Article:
Discrete & Computational Geometry

, Volume 49, Issue 2, pp 287–295 | Cite as

New Examples of Oriented Matroids with Disconnected Realization Spaces



We construct oriented matroids of rank 3 on 13 points whose realization spaces are disconnected. They are defined on smaller point-sets than the known examples with this property. Moreover, we construct one on 13 points whose realization space is a connected but non-irreducible semialgebraic variety.


Oriented matroids Realization space 

1 Oriented Matroids and Matrices

Throughout this section, we fix positive integers r and n.

Let X=(x 1,…,x n )∈ℝ rn be a real (r,n) matrix of rank r, and E={1,…,n} be the set of labels of the columns of X. For such a matrix X, a map \(\mathcal{X}_{X}\) can be defined as
$$\mathcal{X}_X:E^r\rightarrow \{-1,0,+1\},\quad \mathcal{X}_X(i_1, \ldots ,i_r):=\mathrm{sgn} \det (x_{i_1},\ldots ,x_{i_r}). $$
The map \(\mathcal{X}_{X}\) is called the chirotope of X. The chirotope \(\mathcal{X}_{X}\) encodes the information regarding the combinatorial type, which is called the oriented matroid of X. In this case, the oriented matroid determined by \(\mathcal{X}_{X}\) is of rank r on E.
We note some properties which the chirotope \(\mathcal{X}_{X}\) of a matrix X satisfies.
  1. 1.

    \(\mathcal{X}_{X}\) is not identically zero.

  2. 2.

    \(\mathcal{X}_{X}\) is alternating, i.e. \(\mathcal{X}_{X}(i_{\sigma(1)},\ldots,i_{\sigma(r)}) =\mathrm{sgn} (\sigma) \mathcal{X}_{X}(i_{1},\ldots,i_{r})\) for all i 1,…,i r E and all permutations σ.

  3. 3.

    For all i 1,…,i r ,j 1,…,j r E such that \(\mathcal{X}_{X} (j_{k},i_{2},\ldots ,i_{r})\cdot \mathcal{X}_{X} (j_{1},\ldots, j_{k-1},i_{1}, j_{k+1},\ldots, j_{r})\geq 0\) for k=1,…,r, we have \(\mathcal{X}_{X}(i_{1},\ldots,i_{r})\cdot \mathcal{X}_{X}(j_{1},\ldots,j_{r}) \geq 0\).

The third property follows from the identity

Generally, an oriented matroid of rank r on E (n points) is defined by a map χ:E r →{−1,0,+1}, which satisfies the above three properties ([1]). The map χ is also called the chirotope of an oriented matroid. We use the notation \(\mathcal {M}(E,\chi )\) for an oriented matroid which is on the set E and is defined by the chirotope χ.

An oriented matroid \(\mathcal {M}(E, \chi )\) is called realizable or constructible, if there exists a matrix X such that \(\chi=\mathcal{X}_{X}\). Not all oriented matroids are realizable, but we do not consider the non-realizable case in this paper.

Definition 1.1

A realization of an oriented matroid \(\mathcal {M}=\mathcal {M}(E, \chi )\) is a matrix X such that \(\mathcal{X}_{X}=\chi\) or \(\mathcal{X}_{X}=-\chi\).

Two realizations X,X′ of \(\mathcal {M}\) are called linearly equivalent, if there exists a linear transformation AGL(r,ℝ) such that X′=AX. Here we have the equation \(\mathcal{X}_{X'}=\mathrm{sgn} (\det A)\cdot \mathcal{X}_{X}\).

Definition 1.2

The realization space \(\mathcal {R}(\mathcal {M})\) of an oriented matroid \(\mathcal {M}\) is the set of all linearly equivalent classes of realizations of \(\mathcal {M}\), in the quotient topology induced from ℝ rn .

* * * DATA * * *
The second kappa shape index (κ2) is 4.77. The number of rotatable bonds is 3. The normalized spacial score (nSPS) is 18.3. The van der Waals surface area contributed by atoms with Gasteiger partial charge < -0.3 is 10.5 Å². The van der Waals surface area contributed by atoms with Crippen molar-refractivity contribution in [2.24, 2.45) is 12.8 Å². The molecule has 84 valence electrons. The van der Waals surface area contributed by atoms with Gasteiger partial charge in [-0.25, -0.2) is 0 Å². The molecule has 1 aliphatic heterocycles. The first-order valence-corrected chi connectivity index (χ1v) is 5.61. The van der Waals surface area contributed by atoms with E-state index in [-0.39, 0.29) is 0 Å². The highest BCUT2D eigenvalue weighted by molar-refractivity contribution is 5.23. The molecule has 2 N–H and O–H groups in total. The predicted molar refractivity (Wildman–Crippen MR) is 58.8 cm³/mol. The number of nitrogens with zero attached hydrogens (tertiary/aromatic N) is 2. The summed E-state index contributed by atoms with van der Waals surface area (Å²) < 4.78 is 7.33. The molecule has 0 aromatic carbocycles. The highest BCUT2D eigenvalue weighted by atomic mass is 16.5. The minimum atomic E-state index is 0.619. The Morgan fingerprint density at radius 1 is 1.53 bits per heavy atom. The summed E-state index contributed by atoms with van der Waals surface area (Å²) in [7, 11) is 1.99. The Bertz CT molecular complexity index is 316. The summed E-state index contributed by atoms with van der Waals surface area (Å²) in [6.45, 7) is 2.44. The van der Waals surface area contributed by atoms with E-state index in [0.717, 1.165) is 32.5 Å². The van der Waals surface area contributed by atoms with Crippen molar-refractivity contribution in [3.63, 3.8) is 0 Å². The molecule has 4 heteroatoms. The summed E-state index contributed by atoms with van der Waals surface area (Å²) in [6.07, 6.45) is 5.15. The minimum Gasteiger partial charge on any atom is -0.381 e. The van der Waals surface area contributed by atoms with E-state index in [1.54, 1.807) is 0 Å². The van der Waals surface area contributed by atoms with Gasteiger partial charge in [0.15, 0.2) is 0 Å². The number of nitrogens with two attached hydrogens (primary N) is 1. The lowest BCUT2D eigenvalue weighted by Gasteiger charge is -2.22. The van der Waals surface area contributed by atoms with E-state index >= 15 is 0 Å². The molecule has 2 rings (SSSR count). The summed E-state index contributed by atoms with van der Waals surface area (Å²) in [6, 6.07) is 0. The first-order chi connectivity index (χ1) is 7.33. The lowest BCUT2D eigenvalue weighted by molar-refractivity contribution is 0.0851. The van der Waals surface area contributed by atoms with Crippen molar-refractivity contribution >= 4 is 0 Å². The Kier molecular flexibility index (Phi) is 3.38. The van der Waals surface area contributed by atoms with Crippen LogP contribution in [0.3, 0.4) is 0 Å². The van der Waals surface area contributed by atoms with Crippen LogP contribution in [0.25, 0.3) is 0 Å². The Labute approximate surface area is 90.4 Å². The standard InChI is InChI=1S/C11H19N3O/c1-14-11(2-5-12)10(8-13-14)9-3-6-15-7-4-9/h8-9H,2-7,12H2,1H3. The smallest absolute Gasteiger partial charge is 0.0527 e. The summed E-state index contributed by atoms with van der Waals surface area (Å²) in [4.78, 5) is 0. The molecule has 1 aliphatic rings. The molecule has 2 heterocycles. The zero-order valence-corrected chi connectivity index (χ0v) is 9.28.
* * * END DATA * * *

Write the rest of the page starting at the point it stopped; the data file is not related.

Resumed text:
Our motivation is as follows: In 1956, Ringel asked whether the realization spaces \(\mathcal {R}(\mathcal {M})\) are necessarily connected [6]. It is known that every oriented matroid on less than nine points has a contractible realization space. In 1988, Mnëv showed that \(\mathcal {R}(\mathcal {M})\) can be homotopy equivalent to an arbitrary semialgebraic variety [3]. His result implies that they can have arbitrary complicated topological types. In particular, there exist oriented matroids with disconnected realization spaces. Suvorov and Richter-Gebert constructed such examples of oriented matroids of rank 3 on 14 points, in 1988 and in 1996, respectively [5, 7]. However, it is unknown which is the smallest number of points on which oriented matroids can have disconnected realization spaces. See [1] for more historical comments.

One of the main results of this paper is the following.

Theorem 1.3

There exist oriented matroids of rank 3 on 13 points whose realization spaces are disconnected.

Let d and p be positive integers. The solution of a finite number of polynomial equations and polynomial strict inequalities with integer coefficients on ℝ d is called an elementary semialgebraic set.

Let f 1,…,f p ∈ℤ[v 1,…,v d ] be polynomial functions on ℝ d , and V⊂ℝ d be an elementary semialgebraic set. For a p-tuple ε=(ε 1,…,ε p )∈{−,0,+} p , let
$$V_{\varepsilon}:=\bigl\{ v\in V\mid \mathrm{sgn} \bigl( f_i(v) \bigr)=\varepsilon_i \ \mbox{for}\ i=1,\ldots, p \bigr\} $$
denote the corresponding subset of V. The collection of the elementary semialgebraic sets \((V_{\varepsilon})_{\varepsilon\in \{-,0,+\}^{p}}\) is called a partition of V.
In the case r=3, a triple (i,j,k)∈E 3 is called a basis of χ if χ(i,j,k)≠0. Let B=(i,j,k) be a basis of χ such that χ(B)=+1. The realization space of an oriented matroid \(\mathcal {M}= \mathcal {M}(E,\chi)\) of rank 3 can be given by an elementary semialgebraic set
$$\mathcal {R}(\mathcal {M},B):=\bigl\{ X \in \mathbb {R}^{3n}\mid x_i=e_1,\ x_j=e_2,\ x_k=e_3,\ \mathcal{X}_X=\chi \bigr\}, $$
where e 1,e 2,e 3 are the fundamental vectors of ℝ3. For another choice of basis B′ of χ, we have a rational isomorphism between \(\mathcal {R}(\mathcal {M},B)\) and \(\mathcal {R}(\mathcal {M},B^{\prime})\). Therefore, realization spaces of oriented matroids are semialgebraic varieties.

The universal partition theorem states that, for every partition \((V_{\varepsilon})_{\varepsilon \in \{-,0,+\}^{p}}\) of ℝ d , there exists a family of oriented matroids \((\mathcal {M}^{\varepsilon})_{\varepsilon \in \{-,0,+\}^{p}}\) such that the collection of their realization spaces with a common basis \((\mathcal {R}(\mathcal {M}^{\varepsilon},B))_{\varepsilon \in \{-,0,+\}^{p}}\) is stably equivalent to the family \(( V_{\varepsilon})_{\varepsilon \in \{-,0,+\}^{p}}\). See [2] or [4] for universal partition theorems.

We construct three oriented matroids \(\mathcal {M}^{\varepsilon}\) with ε∈{−,0,+} of rank 3 on 13 points, whose chirotopes differ by a sign on a certain triple. These oriented matroids present a partial oriented matroid with the sign of a single base non-fixed, whose realization space is partitioned by fixing the sign of this base. The two spaces \(\mathcal {R}(\mathcal {M}^{-})\) and \(\mathcal {R}(\mathcal {M}^{+})\) are disconnected, and \(\mathcal {R}(\mathcal {M}^{0})\), which is a wall between the two, is connected but non-irreducible. So we also have the following.

Theorem 1.4

There exists an oriented matroid of rank 3 on 13 points whose realization space is connected but non-irreducible.

Remark 1.5

An oriented matroid \(\mathcal {M}(E,\chi)\) is called uniform if it satisfies χ(i 1,…,i r )≠0 for all i 1<⋯<i r E. Suvorov’s example on 14 points is uniform, and the examples which we construct are non-uniform. It is still unknown whether there exists a uniform oriented matroid on less than 14 points with a disconnected realization space.